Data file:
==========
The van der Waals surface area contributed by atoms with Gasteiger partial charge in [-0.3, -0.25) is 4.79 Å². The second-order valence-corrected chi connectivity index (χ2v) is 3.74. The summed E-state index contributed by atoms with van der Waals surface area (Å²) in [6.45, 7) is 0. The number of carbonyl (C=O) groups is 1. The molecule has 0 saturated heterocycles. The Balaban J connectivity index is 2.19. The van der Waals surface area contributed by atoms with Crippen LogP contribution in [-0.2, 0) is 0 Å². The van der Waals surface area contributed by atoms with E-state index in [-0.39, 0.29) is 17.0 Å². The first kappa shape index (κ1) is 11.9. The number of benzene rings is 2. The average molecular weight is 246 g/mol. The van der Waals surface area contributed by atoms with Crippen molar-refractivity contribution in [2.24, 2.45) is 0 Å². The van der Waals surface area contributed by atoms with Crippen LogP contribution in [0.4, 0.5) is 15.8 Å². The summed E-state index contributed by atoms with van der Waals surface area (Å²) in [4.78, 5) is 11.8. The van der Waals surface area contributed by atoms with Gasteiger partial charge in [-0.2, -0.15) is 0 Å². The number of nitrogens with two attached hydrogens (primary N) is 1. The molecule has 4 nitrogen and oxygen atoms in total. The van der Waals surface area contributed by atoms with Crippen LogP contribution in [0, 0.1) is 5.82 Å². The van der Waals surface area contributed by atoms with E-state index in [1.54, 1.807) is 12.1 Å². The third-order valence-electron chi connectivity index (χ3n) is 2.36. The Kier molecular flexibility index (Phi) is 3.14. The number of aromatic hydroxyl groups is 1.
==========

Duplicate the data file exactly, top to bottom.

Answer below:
The van der Waals surface area contributed by atoms with Gasteiger partial charge in [-0.3, -0.25) is 4.79 Å². The second-order valence-corrected chi connectivity index (χ2v) is 3.74. The summed E-state index contributed by atoms with van der Waals surface area (Å²) in [6.45, 7) is 0. The number of carbonyl (C=O) groups is 1. The molecule has 0 saturated heterocycles. The Balaban J connectivity index is 2.19. The van der Waals surface area contributed by atoms with Crippen LogP contribution in [-0.2, 0) is 0 Å². The van der Waals surface area contributed by atoms with E-state index in [-0.39, 0.29) is 17.0 Å². The first kappa shape index (κ1) is 11.9. The number of benzene rings is 2. The average molecular weight is 246 g/mol. The van der Waals surface area contributed by atoms with Crippen molar-refractivity contribution in [2.24, 2.45) is 0 Å². The van der Waals surface area contributed by atoms with Crippen LogP contribution in [0.4, 0.5) is 15.8 Å². The summed E-state index contributed by atoms with van der Waals surface area (Å²) in [4.78, 5) is 11.8. The van der Waals surface area contributed by atoms with Gasteiger partial charge in [-0.2, -0.15) is 0 Å². The number of nitrogens with two attached hydrogens (primary N) is 1. The molecule has 4 nitrogen and oxygen atoms in total. The van der Waals surface area contributed by atoms with Crippen LogP contribution in [0, 0.1) is 5.82 Å². The van der Waals surface area contributed by atoms with E-state index in [1.54, 1.807) is 12.1 Å². The third-order valence-electron chi connectivity index (χ3n) is 2.36. The Kier molecular flexibility index (Phi) is 3.14. The number of aromatic hydroxyl groups is 1.